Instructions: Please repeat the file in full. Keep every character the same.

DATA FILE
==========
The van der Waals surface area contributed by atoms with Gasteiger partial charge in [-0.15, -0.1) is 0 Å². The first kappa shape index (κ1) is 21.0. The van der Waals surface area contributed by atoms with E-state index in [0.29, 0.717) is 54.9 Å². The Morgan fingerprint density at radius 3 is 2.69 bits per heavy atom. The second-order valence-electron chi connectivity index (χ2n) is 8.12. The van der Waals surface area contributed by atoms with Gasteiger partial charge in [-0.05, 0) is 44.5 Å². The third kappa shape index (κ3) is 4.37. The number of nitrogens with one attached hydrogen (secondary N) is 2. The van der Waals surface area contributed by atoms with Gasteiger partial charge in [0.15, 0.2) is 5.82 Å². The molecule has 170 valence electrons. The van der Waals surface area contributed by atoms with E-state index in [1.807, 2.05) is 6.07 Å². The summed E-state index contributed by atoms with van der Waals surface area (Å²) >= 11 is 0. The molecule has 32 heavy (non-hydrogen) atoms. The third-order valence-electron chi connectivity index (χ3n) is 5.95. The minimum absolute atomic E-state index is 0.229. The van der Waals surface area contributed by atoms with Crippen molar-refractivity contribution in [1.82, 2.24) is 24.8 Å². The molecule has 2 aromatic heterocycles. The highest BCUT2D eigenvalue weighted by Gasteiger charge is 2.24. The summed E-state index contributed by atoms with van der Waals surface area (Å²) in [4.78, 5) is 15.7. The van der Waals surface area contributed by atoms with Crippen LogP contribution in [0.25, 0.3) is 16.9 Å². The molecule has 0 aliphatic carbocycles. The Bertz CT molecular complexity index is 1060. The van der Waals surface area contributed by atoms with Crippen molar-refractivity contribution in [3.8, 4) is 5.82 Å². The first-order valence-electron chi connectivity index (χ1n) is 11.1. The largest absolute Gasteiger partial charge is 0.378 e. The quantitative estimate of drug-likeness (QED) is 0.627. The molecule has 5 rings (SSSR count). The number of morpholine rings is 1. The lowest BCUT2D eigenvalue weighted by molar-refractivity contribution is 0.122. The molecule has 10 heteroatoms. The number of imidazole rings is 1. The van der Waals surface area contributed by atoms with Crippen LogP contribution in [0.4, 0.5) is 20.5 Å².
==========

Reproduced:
The van der Waals surface area contributed by atoms with Gasteiger partial charge in [-0.15, -0.1) is 0 Å². The first kappa shape index (κ1) is 21.0. The van der Waals surface area contributed by atoms with E-state index in [0.29, 0.717) is 54.9 Å². The Morgan fingerprint density at radius 3 is 2.69 bits per heavy atom. The second-order valence-electron chi connectivity index (χ2n) is 8.12. The van der Waals surface area contributed by atoms with Gasteiger partial charge in [-0.05, 0) is 44.5 Å². The third kappa shape index (κ3) is 4.37. The number of nitrogens with one attached hydrogen (secondary N) is 2. The van der Waals surface area contributed by atoms with Gasteiger partial charge in [0.15, 0.2) is 5.82 Å². The molecule has 170 valence electrons. The van der Waals surface area contributed by atoms with E-state index in [1.807, 2.05) is 6.07 Å². The summed E-state index contributed by atoms with van der Waals surface area (Å²) >= 11 is 0. The molecule has 32 heavy (non-hydrogen) atoms. The third-order valence-electron chi connectivity index (χ3n) is 5.95. The minimum absolute atomic E-state index is 0.229. The van der Waals surface area contributed by atoms with Crippen molar-refractivity contribution in [1.82, 2.24) is 24.8 Å². The molecule has 2 aromatic heterocycles. The highest BCUT2D eigenvalue weighted by Gasteiger charge is 2.24. The summed E-state index contributed by atoms with van der Waals surface area (Å²) in [4.78, 5) is 15.7. The van der Waals surface area contributed by atoms with Crippen LogP contribution in [0.25, 0.3) is 16.9 Å². The molecule has 0 aliphatic carbocycles. The Bertz CT molecular complexity index is 1060. The van der Waals surface area contributed by atoms with Crippen molar-refractivity contribution in [3.8, 4) is 5.82 Å². The first-order valence-electron chi connectivity index (χ1n) is 11.1. The largest absolute Gasteiger partial charge is 0.378 e. The quantitative estimate of drug-likeness (QED) is 0.627. The molecule has 5 rings (SSSR count). The number of morpholine rings is 1. The lowest BCUT2D eigenvalue weighted by molar-refractivity contribution is 0.122. The molecule has 10 heteroatoms. The number of imidazole rings is 1. The van der Waals surface area contributed by atoms with Crippen LogP contribution in [0.4, 0.5) is 20.5 Å².